As state lawmakers continue to brainstorm ideas for generating revenue to close a budget gap as large as $27 billion, one proposal suggests putting banner advertisements on state government websites. House Bill 682 would allow state agencies, departments, boards and commissions - except higher education institutions - to lease advertising space on their websites.
A fiscal note attached to the bill says it would raise $4.3 million per year for the state. The money would be forwarded to the state's general fund, minus any administrative costs. HB 682 was authored by House Representatives Fred Brown (R-Bryan), Bill Zedler (R-Arlington), and John Garza (R-Helotes).
The federal government bans advertising on any sites registered under the .gov domain name. Because about fifty Texas agency websites are transferring from the state's domain (state.tx.us) to .gov, they would be ineligible to host banner ads.
One telecommunications policy strategist has been arguing the .gov banner ad ban should be lifted. Blair Levin was a high level FCC official who led the creation of the National Broadband Plan, and is now a fellow at Aspen Institute.
"These websites are incredibly important for interactions between citizens and the government," Levin told KUT News. "But the government doesn't treat them the right way, because they don't have the incentive to treat them the right way."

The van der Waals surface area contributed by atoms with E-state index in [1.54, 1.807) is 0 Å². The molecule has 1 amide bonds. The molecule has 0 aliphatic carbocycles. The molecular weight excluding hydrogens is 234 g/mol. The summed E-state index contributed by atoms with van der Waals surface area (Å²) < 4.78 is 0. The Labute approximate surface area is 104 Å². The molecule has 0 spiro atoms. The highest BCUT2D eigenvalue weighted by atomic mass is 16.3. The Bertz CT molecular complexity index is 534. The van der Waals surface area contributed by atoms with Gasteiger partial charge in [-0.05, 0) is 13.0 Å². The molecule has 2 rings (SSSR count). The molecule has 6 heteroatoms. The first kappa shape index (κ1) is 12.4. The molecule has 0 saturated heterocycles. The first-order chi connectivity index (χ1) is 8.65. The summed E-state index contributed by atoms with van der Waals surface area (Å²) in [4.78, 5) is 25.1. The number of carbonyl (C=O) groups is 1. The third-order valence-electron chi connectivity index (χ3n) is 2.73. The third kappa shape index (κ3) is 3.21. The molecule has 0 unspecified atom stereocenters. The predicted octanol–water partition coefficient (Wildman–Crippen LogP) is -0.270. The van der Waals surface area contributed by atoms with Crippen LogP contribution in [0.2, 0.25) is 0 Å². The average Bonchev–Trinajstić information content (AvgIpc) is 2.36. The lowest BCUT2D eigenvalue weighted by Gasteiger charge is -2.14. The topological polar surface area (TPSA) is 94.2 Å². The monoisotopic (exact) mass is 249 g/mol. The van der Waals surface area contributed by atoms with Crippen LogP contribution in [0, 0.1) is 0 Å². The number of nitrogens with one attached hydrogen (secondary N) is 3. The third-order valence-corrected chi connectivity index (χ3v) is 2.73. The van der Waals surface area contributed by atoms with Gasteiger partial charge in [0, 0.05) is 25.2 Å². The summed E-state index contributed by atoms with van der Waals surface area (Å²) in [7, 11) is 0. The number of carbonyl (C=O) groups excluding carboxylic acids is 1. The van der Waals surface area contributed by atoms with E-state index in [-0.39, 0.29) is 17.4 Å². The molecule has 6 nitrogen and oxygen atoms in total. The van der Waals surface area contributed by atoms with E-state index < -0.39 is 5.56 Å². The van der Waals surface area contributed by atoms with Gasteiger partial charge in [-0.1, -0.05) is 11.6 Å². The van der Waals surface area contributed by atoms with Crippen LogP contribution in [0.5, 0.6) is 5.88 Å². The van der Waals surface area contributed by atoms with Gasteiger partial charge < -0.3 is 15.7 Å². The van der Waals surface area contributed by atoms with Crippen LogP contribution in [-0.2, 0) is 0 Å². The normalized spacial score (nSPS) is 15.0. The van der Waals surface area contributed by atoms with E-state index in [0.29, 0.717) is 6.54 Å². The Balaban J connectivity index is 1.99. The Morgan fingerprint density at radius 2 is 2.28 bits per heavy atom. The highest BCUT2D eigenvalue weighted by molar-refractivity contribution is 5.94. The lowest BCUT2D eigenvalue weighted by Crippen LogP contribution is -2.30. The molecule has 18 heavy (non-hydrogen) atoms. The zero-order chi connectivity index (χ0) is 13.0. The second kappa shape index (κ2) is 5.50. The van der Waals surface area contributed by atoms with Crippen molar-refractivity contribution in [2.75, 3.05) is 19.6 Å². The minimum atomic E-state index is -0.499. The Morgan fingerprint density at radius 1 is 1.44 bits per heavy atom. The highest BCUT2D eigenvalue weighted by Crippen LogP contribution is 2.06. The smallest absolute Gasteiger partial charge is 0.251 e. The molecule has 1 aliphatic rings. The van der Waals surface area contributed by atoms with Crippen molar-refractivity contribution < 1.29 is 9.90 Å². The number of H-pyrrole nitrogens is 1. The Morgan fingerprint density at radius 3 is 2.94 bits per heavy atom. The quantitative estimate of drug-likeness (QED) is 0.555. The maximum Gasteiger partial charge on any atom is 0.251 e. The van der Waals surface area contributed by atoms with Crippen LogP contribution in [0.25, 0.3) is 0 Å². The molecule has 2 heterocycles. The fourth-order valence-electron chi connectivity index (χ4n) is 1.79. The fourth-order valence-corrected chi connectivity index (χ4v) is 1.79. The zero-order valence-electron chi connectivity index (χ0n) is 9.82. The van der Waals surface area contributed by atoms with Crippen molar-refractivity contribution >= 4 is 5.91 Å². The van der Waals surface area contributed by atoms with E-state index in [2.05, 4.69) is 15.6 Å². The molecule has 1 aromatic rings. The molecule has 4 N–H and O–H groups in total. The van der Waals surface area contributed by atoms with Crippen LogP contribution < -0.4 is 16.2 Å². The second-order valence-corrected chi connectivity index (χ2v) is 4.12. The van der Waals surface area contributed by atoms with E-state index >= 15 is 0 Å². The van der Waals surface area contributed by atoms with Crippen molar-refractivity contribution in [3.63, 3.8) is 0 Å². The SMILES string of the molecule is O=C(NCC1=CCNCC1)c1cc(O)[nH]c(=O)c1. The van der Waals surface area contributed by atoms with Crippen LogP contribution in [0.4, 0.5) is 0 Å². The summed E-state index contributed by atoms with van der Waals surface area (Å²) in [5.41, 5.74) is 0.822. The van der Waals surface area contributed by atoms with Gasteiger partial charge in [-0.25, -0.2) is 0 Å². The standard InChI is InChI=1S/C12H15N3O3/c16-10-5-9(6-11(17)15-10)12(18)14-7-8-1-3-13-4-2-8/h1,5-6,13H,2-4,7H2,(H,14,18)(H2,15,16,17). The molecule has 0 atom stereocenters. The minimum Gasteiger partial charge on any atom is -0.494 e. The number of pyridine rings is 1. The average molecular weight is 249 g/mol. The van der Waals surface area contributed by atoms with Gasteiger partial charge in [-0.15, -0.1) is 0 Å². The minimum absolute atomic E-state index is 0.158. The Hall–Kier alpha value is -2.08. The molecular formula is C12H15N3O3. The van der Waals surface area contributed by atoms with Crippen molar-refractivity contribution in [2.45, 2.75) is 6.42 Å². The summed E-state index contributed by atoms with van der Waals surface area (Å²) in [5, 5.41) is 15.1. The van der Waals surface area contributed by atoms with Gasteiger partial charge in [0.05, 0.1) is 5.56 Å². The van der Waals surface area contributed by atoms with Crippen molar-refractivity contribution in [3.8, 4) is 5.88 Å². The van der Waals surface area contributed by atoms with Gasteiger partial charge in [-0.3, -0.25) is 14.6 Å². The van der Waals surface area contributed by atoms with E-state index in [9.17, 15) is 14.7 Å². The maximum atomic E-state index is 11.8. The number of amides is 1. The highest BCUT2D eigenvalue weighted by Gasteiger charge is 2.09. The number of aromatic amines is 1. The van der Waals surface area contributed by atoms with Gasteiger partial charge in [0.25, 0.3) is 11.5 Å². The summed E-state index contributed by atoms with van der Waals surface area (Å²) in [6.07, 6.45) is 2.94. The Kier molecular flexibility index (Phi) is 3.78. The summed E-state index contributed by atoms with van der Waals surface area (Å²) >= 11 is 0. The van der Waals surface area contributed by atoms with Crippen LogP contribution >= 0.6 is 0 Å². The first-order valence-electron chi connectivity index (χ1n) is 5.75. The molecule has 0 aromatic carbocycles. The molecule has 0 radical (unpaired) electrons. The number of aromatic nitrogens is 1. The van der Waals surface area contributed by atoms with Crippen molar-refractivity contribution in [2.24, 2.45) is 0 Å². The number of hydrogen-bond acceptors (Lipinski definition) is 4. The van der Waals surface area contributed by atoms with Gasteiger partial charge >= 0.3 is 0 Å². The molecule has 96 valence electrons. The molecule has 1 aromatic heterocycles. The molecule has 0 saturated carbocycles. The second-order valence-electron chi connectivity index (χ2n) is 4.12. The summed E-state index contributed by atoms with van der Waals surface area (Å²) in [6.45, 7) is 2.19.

"If suddenly, the State of Texas was actually making money off of these things, they would try to make these websites more attractive. They would put information that was more valuable to people," he said.
But allowing advertising on government websites might create ethical conflicts by providing business an opportunity to spend thousands of dollars in advertising with a state agency that regulates its industry, according to Robert Wechsler is the research director at the non-profit foundation City Ethics.
"There's also the competition," Wechsler said. "It puts the state in competition with the many businesses in the state that are seeking advertising. That's always a questionable thing, whether the government should be competing for private business,"